“A master at turning ideology — or the lack of it — into something inspiring, Noonan has plenty to do. Republicans watched the Democrats mount an almost pitch-perfect middle-of-the-road convention in Boston and are wondering how they can match it in New York. Although Noonan wasn’t recruited by the White House (‘She broke down the door,’ says one Bush supporter), top Bush aides telephoned her last week to welcome her aboard.”

Has not forgotten

“Because we’ve done so many things with George W., people don’t have any doubt about where my loyalty lies. I would do just about anything I could to see George W. Bush back in the White House,” country singer Darryl Worley told the Nashville Tennessean yesterday.

“But I don’t think the stage is the place to campaign. To get into politics on the stage would be working a little outside of your profession, as far as I’m concerned. I don’t think that would show a whole lot of taste,” concluded Mr. Worley, whose September 11-themed song “Have You Forgotten?” reached No. 1 last year.

Democracy begins

U.S. troops in Afghanistan have been credited with encouraging 10 million Afghans to register for the country’s historic election this fall with names and thumbprints as registration drew to a close yesterday.

“These people are responding to the opportunity that has been provided to them by Enduring Freedom and the presence of the international community,” said Zalmay Khalilzad, Washington’s envoy to Kabul, who had expected only 6 million out of more than 25 million Afghans to register.

“We are really in the front line of freedom here,” he told Reuters yesterday.

Democracy continues

The November election is expected to trigger an unusually robust voter turnout amid deep concern regarding the economy, the war in Iraq and terrorism.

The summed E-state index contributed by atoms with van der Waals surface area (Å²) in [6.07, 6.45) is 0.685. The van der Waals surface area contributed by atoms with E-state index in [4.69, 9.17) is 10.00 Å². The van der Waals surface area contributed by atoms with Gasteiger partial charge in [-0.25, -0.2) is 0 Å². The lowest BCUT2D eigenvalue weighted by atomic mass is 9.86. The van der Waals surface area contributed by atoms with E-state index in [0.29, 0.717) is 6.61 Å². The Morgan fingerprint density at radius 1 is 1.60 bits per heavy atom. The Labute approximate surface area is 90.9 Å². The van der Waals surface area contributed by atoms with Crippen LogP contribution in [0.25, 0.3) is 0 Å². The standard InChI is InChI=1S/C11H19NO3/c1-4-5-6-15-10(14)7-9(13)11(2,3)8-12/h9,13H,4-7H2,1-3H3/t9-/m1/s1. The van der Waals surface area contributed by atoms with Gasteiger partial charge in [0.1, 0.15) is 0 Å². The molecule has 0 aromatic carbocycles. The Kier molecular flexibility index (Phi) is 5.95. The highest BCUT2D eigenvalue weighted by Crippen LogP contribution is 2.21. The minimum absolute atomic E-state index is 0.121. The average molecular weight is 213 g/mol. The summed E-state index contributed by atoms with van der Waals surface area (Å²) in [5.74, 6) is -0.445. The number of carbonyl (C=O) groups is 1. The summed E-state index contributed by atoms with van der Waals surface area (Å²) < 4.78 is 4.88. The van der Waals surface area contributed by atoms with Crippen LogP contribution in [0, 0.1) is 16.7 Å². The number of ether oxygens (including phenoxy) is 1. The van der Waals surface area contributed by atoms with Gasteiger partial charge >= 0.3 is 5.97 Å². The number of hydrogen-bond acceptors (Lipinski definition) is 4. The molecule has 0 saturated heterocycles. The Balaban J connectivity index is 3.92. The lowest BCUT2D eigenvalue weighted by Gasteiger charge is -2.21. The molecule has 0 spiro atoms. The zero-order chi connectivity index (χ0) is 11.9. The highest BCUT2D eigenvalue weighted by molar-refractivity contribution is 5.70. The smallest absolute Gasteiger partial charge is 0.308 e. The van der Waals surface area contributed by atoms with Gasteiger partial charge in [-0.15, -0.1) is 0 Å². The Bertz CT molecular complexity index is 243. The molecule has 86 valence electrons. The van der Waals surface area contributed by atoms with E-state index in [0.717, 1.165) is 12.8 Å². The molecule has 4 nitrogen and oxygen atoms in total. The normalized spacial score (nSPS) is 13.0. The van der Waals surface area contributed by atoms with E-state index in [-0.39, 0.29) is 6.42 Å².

“This country has not been so emotionally involved in an election since 1968 during the Vietnam War,” Curtis Gans, director of the Committee for the Study of the American Electorate, told Hearst yesterday.

In four decades, voter turnout at presidential elections has declined by nearly 25 percent. But election-watchers predict the turnout in November could approach 60 percent of eligible citizens voting.

Screen gems

Those who have just about had it with Michael Moore might consider “George W. Bush: Faith in the White House,” a new documentary meant to counter Mr. Moore’s “Fahrenheit 9/11.”

The full-length film “reveals a positive side of President Bush never reported by the news media through interviews with people who have encountered Bush in a faith-based way,” said producer David W. Balsige. “Our documentary reveals this is the most faith-based presidency since Abraham Lincoln.”

It was produced, he said, without help from the White House or Bush campaign and is based on “independent research” and the books “A Man of Faith” by David Aikman and “George W. Bush on God and Country” by Tom Freiling.

Reagan administration Energy Secretary Don Hodel, former George Bush special assistant Doug Wead and civil rights activist Robert Woodson are among 18 featured interviews.

Produced by Grizzly Adams Productions (www.grizzlyadams.tv), the documentary will be released on DVD in September.

Contact Jennifer Harper at jharper@washingtontimes.com or 202/636-3085.